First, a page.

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Old Yesterday, 12:10 PM
Location: The South
4,887 posts, read 3,396,461 times
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Originally Posted by keninaz View Post
I looked at the Korean War too and got this from the internet. I guess it's not accurate?

The U.S. listed about 1,350 Americans as prisoners of war or missing in action and roughly 1,200 Americans reported killed in action and body not recovered.
This site lists 7665 total
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Old Yesterday, 12:33 PM
Location: New Mexico U.S.A.
24,758 posts, read 40,123,274 times
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From: https://en.wikipedia.org/wiki/Missin...ion#Korean_War

Korea War US MIAs repatriation

A lot more info at the above page...

Korea War US MIAs repatriation 1954-2018

The US Department of Defense DPAA gives dates for the Korean War from June 27, 1950 to January 31, 1955.[61] Between June to October 1950, an estimated 700 civilian and US military POWs had been captured by the North Koreans. By August 1953 only 262 were still alive; one of the survivors was Private First Class Wayne A. "Johnnie" Johnson, who secretly documented the deaths of 496 military and civilian POWs. Johnson would later be awarded the Silver Star medal for valor in 1996.[62][63]

In August 1953, General James Van Fleet, who had led US and UN forces in Korea, estimated that "a large percentage" of those service members listed as missing in action were alive.[64] (Coincidentally, General Van Fleet's own son Captain James Alward Van Fleet Jr was MIA from a United States Air Force mission over North Korea April 4, 1952.)

The total number of Korean War MIAS/remains not recovered was 8,154.[65]

In 1954 during Operation Glory, the remains of 4,023 UN personnel were received from North Korea, of which 1,868 were Americans; of the recovered US remains, 848 could not be identified.[66][67] Between 1982 and 2016, 781 unknown remains were recovered from North Korea, South Korea, China, Japan, and Punchbowl Cemetery in Hawaii,[55] of which a total of 459 have been identified as of June 2018[68] 950 sets of remains were uncovered in South Korea; of 20 sets of remains 11 were identified.[69]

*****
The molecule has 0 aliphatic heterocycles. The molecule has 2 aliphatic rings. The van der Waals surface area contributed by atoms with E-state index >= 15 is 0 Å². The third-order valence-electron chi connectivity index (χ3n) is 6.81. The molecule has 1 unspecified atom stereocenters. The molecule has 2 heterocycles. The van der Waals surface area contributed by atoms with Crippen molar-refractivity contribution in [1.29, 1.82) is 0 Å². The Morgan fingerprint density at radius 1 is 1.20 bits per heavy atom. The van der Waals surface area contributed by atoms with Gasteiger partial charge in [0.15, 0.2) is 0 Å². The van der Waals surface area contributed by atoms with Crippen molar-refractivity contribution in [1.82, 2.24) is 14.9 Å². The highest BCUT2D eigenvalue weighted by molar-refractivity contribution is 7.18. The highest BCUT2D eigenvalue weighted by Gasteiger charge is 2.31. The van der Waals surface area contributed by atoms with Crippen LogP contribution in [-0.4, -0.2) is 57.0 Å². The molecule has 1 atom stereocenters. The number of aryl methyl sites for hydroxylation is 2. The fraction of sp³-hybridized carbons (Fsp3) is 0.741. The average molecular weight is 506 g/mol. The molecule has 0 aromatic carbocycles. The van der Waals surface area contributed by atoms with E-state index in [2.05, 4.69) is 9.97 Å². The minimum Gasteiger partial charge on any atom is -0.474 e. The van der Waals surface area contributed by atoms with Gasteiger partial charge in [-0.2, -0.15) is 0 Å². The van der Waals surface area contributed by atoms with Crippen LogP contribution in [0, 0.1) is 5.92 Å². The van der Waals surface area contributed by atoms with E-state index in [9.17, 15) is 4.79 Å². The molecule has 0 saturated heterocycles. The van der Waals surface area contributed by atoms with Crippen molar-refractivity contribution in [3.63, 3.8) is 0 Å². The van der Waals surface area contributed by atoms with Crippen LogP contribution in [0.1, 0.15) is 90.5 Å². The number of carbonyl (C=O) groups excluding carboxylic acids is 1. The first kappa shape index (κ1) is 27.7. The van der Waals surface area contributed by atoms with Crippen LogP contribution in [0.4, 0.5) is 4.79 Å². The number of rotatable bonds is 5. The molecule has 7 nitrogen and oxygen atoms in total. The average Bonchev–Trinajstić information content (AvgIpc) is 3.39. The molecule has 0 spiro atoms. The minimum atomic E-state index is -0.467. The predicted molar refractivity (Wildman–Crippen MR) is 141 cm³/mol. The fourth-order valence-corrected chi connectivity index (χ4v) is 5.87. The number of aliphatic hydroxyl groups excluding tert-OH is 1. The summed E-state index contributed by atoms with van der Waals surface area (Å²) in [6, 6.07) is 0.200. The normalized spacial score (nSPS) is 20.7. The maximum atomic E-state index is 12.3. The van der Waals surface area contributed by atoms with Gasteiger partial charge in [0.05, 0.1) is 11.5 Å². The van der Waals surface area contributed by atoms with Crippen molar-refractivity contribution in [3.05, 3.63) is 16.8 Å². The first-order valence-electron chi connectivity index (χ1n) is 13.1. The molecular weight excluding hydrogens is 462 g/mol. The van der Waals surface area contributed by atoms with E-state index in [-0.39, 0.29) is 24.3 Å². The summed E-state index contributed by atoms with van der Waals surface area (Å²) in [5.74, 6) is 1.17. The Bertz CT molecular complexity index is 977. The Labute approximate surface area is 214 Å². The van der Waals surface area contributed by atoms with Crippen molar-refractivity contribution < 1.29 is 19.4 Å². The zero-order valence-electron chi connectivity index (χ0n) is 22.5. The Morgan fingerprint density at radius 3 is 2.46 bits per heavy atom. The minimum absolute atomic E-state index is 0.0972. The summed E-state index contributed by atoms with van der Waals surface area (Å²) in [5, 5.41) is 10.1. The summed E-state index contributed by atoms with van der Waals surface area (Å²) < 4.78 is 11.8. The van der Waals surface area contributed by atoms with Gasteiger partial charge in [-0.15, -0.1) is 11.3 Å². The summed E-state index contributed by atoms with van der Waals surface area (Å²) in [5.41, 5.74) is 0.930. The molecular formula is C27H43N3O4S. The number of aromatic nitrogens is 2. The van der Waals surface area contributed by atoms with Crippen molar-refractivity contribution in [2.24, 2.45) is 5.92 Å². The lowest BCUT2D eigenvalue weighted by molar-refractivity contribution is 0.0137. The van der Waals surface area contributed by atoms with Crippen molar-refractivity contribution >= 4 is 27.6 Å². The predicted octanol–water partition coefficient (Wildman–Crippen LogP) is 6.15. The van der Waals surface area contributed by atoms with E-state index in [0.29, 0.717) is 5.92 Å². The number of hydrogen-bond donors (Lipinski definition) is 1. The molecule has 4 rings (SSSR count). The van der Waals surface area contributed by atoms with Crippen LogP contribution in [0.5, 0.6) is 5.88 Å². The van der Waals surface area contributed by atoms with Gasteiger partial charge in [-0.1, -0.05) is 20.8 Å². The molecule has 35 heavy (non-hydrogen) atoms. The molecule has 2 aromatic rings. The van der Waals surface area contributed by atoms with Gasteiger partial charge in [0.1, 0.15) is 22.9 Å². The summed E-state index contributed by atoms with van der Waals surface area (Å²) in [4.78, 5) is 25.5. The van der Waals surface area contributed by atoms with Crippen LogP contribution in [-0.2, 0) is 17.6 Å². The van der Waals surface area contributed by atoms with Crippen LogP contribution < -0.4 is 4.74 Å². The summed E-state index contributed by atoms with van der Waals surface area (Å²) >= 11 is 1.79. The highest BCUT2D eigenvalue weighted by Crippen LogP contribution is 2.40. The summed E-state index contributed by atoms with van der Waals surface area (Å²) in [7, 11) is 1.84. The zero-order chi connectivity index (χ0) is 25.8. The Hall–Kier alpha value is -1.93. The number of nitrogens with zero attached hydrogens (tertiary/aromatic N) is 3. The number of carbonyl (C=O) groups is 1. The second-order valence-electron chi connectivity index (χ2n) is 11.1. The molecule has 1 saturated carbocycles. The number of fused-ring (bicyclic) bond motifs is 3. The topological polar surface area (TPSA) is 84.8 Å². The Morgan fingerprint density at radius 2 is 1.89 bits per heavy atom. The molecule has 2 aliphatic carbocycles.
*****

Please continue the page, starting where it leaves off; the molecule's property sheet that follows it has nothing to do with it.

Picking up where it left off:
The U.S. Joint POW/MIA Accounting Command (now the Defense POW/MIA Accounting Agency) and the equivalent South Korean command are actively involved in trying to locate and identify remains of both countries' personnel.[70] Remains of missing combatants from the Korean War are periodically recovered and identified in both North and South Korea.[71][72] It is thought that 13,000 South Korean and 2,000 U.S. combatants are buried in the Korean Demilitarized Zone alone and never found.[73] In the summer of 2018 President of South Korea hopes to recover the remains of Korean Soldiers from the DMZ[74] South Korea MIAs are believed to number 120,000.[75]
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Old Yesterday, 04:23 PM
Location: Minnysoda
8,369 posts, read 8,329,542 times
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Originally Posted by m1a1mg View Post
Just saw an article last week about a body being identified from Pearl Harbor.
We had funeral for my Great Uncle this past Summer KIA December 7th USS Oklahoma. ID'ed with DNA....

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Old Yesterday, 06:59 PM
Location: Ohio
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Originally Posted by keninaz View Post
In that article they stated that nearly 72,500 are still unaccounted for after all these years.
Originally Posted by Southern man View Post
The Korean War has 7,846 still missing.

MIAs are part and parcel of war.

Mortar and artillery rounds, along with gravity bombs, have a habit of disintegrating bodies, so I'm not sure exactly what you expect to find.